All life evolved from a single-celled universal common ancestor, and at various times in Earth history, single-celled organisms threw their lot in with each other to become larger and multicellular, resulting, for instance, in the riotous diversity of animals. However, fossil evidence of these major evolutionary transitions is extremely rare.
To get to the agony of defeat, one needs to move past the cheerleading headline:
Professor Philip Donoghue said: “We were very surprised by our results – we’ve been convinced for so long that these fossils represented the embryos of the earliest animals – much of what has been written about the fossils for the last ten years is flat wrong. Our colleagues are not going to like the result.”
Professor Stefan Bengtson said: “These fossils force us to rethink our ideas of how animals learned to make large bodies out of cells.”
One remarkable facet of these fossils was noted in the press release: “The organisms should not have been fossilized – they were just gooey clusters of cells – but they were buried in sediments rich in phosphate that impregnated the cell walls and turned them to stone.” What this implies that if real metazoans or their embryos were present, they could have been preserved.
1. Huldtgren et al., “Fossilized Nuclei and Germination Structures Identify Ediacaran ‘Animal Embryos’ as Encysting Protists,” Science 23 December 2011:Vol. 334 no. 6063 pp. 1696–1699, doi: 10.1126/science.1209537.
2. N. J. Butterfield, “Paleontology: Terminal Developments in Ediacaran Embryology,” Science 23 December 2011: Vol. 334 no. 6063 pp. 1655–1656, doi: 10.1126/science.1216125.
“Progressivist storytelling.” Nice. That was Butterfield’s term. You don’t have to quote us to prove that Darwinism relies on progressivist storytelling. They know it. They just don’t always say it. If you removed the hopeful hype from evolutionary papers and press releases, you would be left with data that support intelligent design.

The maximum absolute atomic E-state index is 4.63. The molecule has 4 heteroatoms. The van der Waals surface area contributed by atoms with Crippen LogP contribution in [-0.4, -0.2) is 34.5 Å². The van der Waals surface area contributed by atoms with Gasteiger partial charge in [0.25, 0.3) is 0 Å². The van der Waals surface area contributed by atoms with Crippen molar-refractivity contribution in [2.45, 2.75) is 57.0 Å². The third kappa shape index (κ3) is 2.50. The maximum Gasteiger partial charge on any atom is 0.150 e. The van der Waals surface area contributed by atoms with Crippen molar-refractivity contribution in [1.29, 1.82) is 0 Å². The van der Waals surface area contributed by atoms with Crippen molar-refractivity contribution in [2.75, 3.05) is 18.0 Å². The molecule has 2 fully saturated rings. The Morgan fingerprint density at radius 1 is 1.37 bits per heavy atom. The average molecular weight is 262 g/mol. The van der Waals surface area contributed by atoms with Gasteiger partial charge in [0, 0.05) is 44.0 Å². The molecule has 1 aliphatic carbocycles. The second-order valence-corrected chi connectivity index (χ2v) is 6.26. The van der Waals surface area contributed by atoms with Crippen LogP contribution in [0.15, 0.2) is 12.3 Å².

Those who have watched the documentary Darwin’s Dilemma might recall that it referred to the Doushantuo fossils as embryos. Even if that interpretation is now shown to be incorrect, it doesn’t change the argument: strata that were able to fossilize “gooey clusters of cells” should have been able to preserve transitional animals if they were present. The point is actually strengthened by this paper. They weren’t even embryos; they were clumps of microbes! So not only does this increase the phylogenetic distance between Precambrian fossils and Cambrian metazoan fossils, it shows that no transitional forms appear in the ideal conditions of the Chinese Doushantuo deposits. Score another shutout against Darwinian evolution.
Butterfield spoke of a “disturbing void” among evolutionists that was in part “psychological”. Do you have a void in your life? Are you feeling something big is missing from your world view? Would you like to fill that void? Christians teach that we all have a God-shaped vacuum in our soul that only God can fill. That’s what Christmas is about: the Creator of life on earth has communicated with us in the person of God the Son, giving us hope, meaning and purpose. Do some research this holiday season. A good place to explore for answers is AllAboutGod.com.